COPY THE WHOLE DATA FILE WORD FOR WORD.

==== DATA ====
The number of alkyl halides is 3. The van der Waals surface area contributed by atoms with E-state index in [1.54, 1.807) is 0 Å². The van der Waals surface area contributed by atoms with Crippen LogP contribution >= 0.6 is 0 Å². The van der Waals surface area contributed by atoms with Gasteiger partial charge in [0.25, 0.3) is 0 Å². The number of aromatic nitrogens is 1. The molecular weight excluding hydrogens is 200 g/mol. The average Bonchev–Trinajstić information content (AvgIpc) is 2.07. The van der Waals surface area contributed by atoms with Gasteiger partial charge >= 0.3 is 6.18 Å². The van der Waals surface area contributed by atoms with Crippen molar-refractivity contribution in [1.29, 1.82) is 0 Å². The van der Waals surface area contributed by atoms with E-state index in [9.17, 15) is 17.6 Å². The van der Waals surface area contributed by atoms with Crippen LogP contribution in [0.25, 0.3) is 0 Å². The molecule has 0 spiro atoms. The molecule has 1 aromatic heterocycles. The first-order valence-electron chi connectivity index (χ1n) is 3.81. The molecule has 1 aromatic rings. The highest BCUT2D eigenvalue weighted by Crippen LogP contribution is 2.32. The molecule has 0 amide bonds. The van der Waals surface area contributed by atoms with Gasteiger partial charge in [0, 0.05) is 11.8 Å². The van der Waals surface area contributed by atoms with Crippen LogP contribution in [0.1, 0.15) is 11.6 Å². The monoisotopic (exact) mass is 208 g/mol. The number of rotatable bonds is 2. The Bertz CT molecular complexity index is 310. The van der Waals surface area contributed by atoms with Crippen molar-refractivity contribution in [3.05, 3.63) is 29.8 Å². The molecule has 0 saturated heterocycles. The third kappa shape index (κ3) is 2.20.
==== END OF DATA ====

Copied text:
The number of alkyl halides is 3. The van der Waals surface area contributed by atoms with E-state index in [1.54, 1.807) is 0 Å². The van der Waals surface area contributed by atoms with Crippen LogP contribution >= 0.6 is 0 Å². The van der Waals surface area contributed by atoms with Gasteiger partial charge in [0.25, 0.3) is 0 Å². The number of aromatic nitrogens is 1. The molecular weight excluding hydrogens is 200 g/mol. The average Bonchev–Trinajstić information content (AvgIpc) is 2.07. The van der Waals surface area contributed by atoms with Gasteiger partial charge >= 0.3 is 6.18 Å². The van der Waals surface area contributed by atoms with Crippen molar-refractivity contribution in [1.29, 1.82) is 0 Å². The van der Waals surface area contributed by atoms with E-state index in [9.17, 15) is 17.6 Å². The van der Waals surface area contributed by atoms with Crippen LogP contribution in [0.25, 0.3) is 0 Å². The molecule has 0 spiro atoms. The molecule has 1 aromatic heterocycles. The first-order valence-electron chi connectivity index (χ1n) is 3.81. The molecule has 1 aromatic rings. The highest BCUT2D eigenvalue weighted by Crippen LogP contribution is 2.32. The molecule has 0 amide bonds. The van der Waals surface area contributed by atoms with Gasteiger partial charge in [0, 0.05) is 11.8 Å². The van der Waals surface area contributed by atoms with Crippen LogP contribution in [0.1, 0.15) is 11.6 Å². The monoisotopic (exact) mass is 208 g/mol. The number of rotatable bonds is 2. The Bertz CT molecular complexity index is 310. The van der Waals surface area contributed by atoms with Crippen molar-refractivity contribution in [3.05, 3.63) is 29.8 Å². The molecule has 0 saturated heterocycles. The third kappa shape index (κ3) is 2.20.